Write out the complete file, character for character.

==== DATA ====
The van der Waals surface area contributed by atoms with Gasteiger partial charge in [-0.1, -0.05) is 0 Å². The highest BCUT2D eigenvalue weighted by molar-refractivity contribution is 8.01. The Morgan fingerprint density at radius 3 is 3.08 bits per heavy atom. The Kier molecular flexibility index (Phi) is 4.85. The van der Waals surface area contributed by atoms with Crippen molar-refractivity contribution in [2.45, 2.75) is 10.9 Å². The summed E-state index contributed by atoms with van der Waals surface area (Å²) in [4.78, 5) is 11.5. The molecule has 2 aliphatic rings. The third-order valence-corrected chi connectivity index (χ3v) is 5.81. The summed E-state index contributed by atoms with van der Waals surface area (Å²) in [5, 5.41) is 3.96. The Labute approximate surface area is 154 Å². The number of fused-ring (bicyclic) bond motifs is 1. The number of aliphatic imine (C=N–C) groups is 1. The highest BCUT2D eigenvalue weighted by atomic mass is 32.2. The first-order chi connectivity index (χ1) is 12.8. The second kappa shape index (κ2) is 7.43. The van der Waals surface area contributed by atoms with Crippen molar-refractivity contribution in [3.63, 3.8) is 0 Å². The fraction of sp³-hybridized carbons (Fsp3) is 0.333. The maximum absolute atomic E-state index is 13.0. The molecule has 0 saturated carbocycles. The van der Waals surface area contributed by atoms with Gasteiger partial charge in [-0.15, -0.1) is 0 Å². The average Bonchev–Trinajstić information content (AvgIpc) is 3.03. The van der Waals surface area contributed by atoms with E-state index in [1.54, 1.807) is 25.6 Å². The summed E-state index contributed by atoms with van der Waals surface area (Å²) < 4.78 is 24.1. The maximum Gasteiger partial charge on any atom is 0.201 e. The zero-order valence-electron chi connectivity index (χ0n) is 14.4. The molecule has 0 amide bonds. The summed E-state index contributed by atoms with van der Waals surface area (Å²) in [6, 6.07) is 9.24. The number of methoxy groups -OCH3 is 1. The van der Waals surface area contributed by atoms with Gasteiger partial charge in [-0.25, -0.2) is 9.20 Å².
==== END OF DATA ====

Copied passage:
The van der Waals surface area contributed by atoms with Gasteiger partial charge in [-0.1, -0.05) is 0 Å². The highest BCUT2D eigenvalue weighted by molar-refractivity contribution is 8.01. The Morgan fingerprint density at radius 3 is 3.08 bits per heavy atom. The Kier molecular flexibility index (Phi) is 4.85. The van der Waals surface area contributed by atoms with Crippen molar-refractivity contribution in [2.45, 2.75) is 10.9 Å². The summed E-state index contributed by atoms with van der Waals surface area (Å²) in [4.78, 5) is 11.5. The molecule has 2 aliphatic rings. The third-order valence-corrected chi connectivity index (χ3v) is 5.81. The summed E-state index contributed by atoms with van der Waals surface area (Å²) in [5, 5.41) is 3.96. The Labute approximate surface area is 154 Å². The number of fused-ring (bicyclic) bond motifs is 1. The number of aliphatic imine (C=N–C) groups is 1. The highest BCUT2D eigenvalue weighted by atomic mass is 32.2. The first-order chi connectivity index (χ1) is 12.8. The second kappa shape index (κ2) is 7.43. The van der Waals surface area contributed by atoms with Crippen molar-refractivity contribution in [3.63, 3.8) is 0 Å². The fraction of sp³-hybridized carbons (Fsp3) is 0.333. The maximum absolute atomic E-state index is 13.0. The molecule has 0 saturated carbocycles. The van der Waals surface area contributed by atoms with Gasteiger partial charge in [-0.15, -0.1) is 0 Å². The average Bonchev–Trinajstić information content (AvgIpc) is 3.03. The van der Waals surface area contributed by atoms with E-state index in [1.54, 1.807) is 25.6 Å². The summed E-state index contributed by atoms with van der Waals surface area (Å²) < 4.78 is 24.1. The maximum Gasteiger partial charge on any atom is 0.201 e. The zero-order valence-electron chi connectivity index (χ0n) is 14.4. The molecule has 0 amide bonds. The summed E-state index contributed by atoms with van der Waals surface area (Å²) in [6, 6.07) is 9.24. The number of methoxy groups -OCH3 is 1. The van der Waals surface area contributed by atoms with Gasteiger partial charge in [-0.25, -0.2) is 9.20 Å².